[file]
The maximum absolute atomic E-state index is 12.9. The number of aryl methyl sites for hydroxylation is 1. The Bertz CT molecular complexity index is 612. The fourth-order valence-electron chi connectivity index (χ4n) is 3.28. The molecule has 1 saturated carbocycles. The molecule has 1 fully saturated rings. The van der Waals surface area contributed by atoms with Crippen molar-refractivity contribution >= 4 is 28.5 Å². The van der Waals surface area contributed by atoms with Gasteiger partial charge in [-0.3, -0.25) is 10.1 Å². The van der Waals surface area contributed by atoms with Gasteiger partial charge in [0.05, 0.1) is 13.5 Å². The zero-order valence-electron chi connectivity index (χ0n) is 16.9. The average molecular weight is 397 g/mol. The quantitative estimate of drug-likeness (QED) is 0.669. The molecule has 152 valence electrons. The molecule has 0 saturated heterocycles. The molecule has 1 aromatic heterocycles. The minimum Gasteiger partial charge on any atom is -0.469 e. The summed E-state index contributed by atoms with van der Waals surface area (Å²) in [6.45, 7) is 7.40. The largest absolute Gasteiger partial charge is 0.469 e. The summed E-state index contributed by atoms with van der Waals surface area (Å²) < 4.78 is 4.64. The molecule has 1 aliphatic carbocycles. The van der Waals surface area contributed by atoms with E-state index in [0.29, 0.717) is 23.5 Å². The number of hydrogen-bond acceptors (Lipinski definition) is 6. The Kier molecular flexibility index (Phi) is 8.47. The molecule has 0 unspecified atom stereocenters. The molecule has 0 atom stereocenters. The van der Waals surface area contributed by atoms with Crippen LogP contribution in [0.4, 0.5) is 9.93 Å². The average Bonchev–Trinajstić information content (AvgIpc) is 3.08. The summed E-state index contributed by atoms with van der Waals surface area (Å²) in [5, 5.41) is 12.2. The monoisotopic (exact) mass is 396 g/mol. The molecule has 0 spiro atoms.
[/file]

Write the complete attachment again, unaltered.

The maximum absolute atomic E-state index is 12.9. The number of aryl methyl sites for hydroxylation is 1. The Bertz CT molecular complexity index is 612. The fourth-order valence-electron chi connectivity index (χ4n) is 3.28. The molecule has 1 saturated carbocycles. The molecule has 1 fully saturated rings. The van der Waals surface area contributed by atoms with Crippen molar-refractivity contribution >= 4 is 28.5 Å². The van der Waals surface area contributed by atoms with Gasteiger partial charge in [-0.3, -0.25) is 10.1 Å². The van der Waals surface area contributed by atoms with Gasteiger partial charge in [0.05, 0.1) is 13.5 Å². The zero-order valence-electron chi connectivity index (χ0n) is 16.9. The average molecular weight is 397 g/mol. The quantitative estimate of drug-likeness (QED) is 0.669. The molecule has 152 valence electrons. The molecule has 0 saturated heterocycles. The molecule has 1 aromatic heterocycles. The minimum Gasteiger partial charge on any atom is -0.469 e. The summed E-state index contributed by atoms with van der Waals surface area (Å²) in [6.45, 7) is 7.40. The largest absolute Gasteiger partial charge is 0.469 e. The summed E-state index contributed by atoms with van der Waals surface area (Å²) < 4.78 is 4.64. The molecule has 1 aliphatic carbocycles. The van der Waals surface area contributed by atoms with E-state index in [0.29, 0.717) is 23.5 Å². The number of hydrogen-bond acceptors (Lipinski definition) is 6. The Kier molecular flexibility index (Phi) is 8.47. The molecule has 0 unspecified atom stereocenters. The molecule has 0 atom stereocenters. The van der Waals surface area contributed by atoms with Crippen LogP contribution in [0.4, 0.5) is 9.93 Å². The average Bonchev–Trinajstić information content (AvgIpc) is 3.08. The summed E-state index contributed by atoms with van der Waals surface area (Å²) in [5, 5.41) is 12.2. The monoisotopic (exact) mass is 396 g/mol. The molecule has 0 spiro atoms.